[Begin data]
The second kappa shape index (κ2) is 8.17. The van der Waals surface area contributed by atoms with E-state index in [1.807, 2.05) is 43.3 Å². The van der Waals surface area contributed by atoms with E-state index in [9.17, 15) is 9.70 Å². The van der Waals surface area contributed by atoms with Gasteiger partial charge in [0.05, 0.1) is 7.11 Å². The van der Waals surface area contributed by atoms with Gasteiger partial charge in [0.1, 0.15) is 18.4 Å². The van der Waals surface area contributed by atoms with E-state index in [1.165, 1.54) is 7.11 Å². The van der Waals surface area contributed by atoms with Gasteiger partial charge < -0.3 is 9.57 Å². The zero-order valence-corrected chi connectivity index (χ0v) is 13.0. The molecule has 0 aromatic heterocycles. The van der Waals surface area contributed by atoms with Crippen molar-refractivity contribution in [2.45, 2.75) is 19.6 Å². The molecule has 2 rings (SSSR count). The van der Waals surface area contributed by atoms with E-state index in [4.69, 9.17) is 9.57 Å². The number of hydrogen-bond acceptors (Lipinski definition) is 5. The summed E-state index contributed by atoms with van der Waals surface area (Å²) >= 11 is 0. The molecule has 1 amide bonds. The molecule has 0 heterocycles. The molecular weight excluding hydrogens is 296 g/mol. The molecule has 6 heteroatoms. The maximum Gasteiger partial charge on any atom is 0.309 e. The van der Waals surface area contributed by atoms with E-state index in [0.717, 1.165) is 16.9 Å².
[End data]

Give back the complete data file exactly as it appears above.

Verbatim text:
The second kappa shape index (κ2) is 8.17. The van der Waals surface area contributed by atoms with E-state index in [1.807, 2.05) is 43.3 Å². The van der Waals surface area contributed by atoms with E-state index in [9.17, 15) is 9.70 Å². The van der Waals surface area contributed by atoms with Gasteiger partial charge in [0.05, 0.1) is 7.11 Å². The van der Waals surface area contributed by atoms with Gasteiger partial charge in [0.1, 0.15) is 18.4 Å². The van der Waals surface area contributed by atoms with E-state index in [1.165, 1.54) is 7.11 Å². The van der Waals surface area contributed by atoms with Gasteiger partial charge < -0.3 is 9.57 Å². The zero-order valence-corrected chi connectivity index (χ0v) is 13.0. The molecule has 0 aromatic heterocycles. The van der Waals surface area contributed by atoms with Crippen molar-refractivity contribution in [2.45, 2.75) is 19.6 Å². The molecule has 2 rings (SSSR count). The van der Waals surface area contributed by atoms with E-state index in [4.69, 9.17) is 9.57 Å². The number of hydrogen-bond acceptors (Lipinski definition) is 5. The summed E-state index contributed by atoms with van der Waals surface area (Å²) >= 11 is 0. The molecule has 1 amide bonds. The molecule has 0 heterocycles. The molecular weight excluding hydrogens is 296 g/mol. The molecule has 6 heteroatoms. The maximum Gasteiger partial charge on any atom is 0.309 e. The van der Waals surface area contributed by atoms with E-state index in [0.717, 1.165) is 16.9 Å².